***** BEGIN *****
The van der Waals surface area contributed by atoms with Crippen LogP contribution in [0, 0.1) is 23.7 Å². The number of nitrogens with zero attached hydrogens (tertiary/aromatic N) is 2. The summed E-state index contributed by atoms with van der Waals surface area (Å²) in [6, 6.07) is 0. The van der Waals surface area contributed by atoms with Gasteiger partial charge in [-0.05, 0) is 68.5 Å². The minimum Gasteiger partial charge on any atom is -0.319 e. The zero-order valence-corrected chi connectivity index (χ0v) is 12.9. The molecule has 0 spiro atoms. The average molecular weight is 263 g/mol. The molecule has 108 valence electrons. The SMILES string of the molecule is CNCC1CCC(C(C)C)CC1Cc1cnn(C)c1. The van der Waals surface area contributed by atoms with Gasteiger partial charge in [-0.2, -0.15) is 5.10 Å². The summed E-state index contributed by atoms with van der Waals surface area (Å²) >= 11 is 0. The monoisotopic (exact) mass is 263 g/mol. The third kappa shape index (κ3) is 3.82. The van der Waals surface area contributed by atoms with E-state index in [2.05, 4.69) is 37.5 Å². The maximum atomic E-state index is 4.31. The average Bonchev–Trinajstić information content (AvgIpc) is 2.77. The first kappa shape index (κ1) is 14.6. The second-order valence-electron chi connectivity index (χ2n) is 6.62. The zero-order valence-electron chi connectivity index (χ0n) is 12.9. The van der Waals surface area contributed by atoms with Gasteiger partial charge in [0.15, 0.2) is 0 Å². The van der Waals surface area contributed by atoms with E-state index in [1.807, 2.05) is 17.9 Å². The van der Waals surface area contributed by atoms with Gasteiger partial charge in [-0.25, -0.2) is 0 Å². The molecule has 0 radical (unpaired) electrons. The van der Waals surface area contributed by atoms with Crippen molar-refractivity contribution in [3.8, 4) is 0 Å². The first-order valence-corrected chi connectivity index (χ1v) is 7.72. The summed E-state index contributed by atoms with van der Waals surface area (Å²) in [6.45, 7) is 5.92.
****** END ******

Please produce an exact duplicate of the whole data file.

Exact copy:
The van der Waals surface area contributed by atoms with Crippen LogP contribution in [0, 0.1) is 23.7 Å². The number of nitrogens with zero attached hydrogens (tertiary/aromatic N) is 2. The summed E-state index contributed by atoms with van der Waals surface area (Å²) in [6, 6.07) is 0. The van der Waals surface area contributed by atoms with Gasteiger partial charge in [-0.05, 0) is 68.5 Å². The minimum Gasteiger partial charge on any atom is -0.319 e. The zero-order valence-corrected chi connectivity index (χ0v) is 12.9. The molecule has 0 spiro atoms. The average molecular weight is 263 g/mol. The molecule has 108 valence electrons. The SMILES string of the molecule is CNCC1CCC(C(C)C)CC1Cc1cnn(C)c1. The van der Waals surface area contributed by atoms with Gasteiger partial charge in [-0.2, -0.15) is 5.10 Å². The summed E-state index contributed by atoms with van der Waals surface area (Å²) >= 11 is 0. The monoisotopic (exact) mass is 263 g/mol. The third kappa shape index (κ3) is 3.82. The van der Waals surface area contributed by atoms with E-state index in [2.05, 4.69) is 37.5 Å². The maximum atomic E-state index is 4.31. The average Bonchev–Trinajstić information content (AvgIpc) is 2.77. The first kappa shape index (κ1) is 14.6. The second-order valence-electron chi connectivity index (χ2n) is 6.62. The zero-order valence-electron chi connectivity index (χ0n) is 12.9. The van der Waals surface area contributed by atoms with Gasteiger partial charge in [0.15, 0.2) is 0 Å². The van der Waals surface area contributed by atoms with E-state index in [1.807, 2.05) is 17.9 Å². The van der Waals surface area contributed by atoms with Gasteiger partial charge in [-0.25, -0.2) is 0 Å². The molecule has 0 radical (unpaired) electrons. The van der Waals surface area contributed by atoms with Crippen molar-refractivity contribution in [3.8, 4) is 0 Å². The first-order valence-corrected chi connectivity index (χ1v) is 7.72. The summed E-state index contributed by atoms with van der Waals surface area (Å²) in [6.45, 7) is 5.92.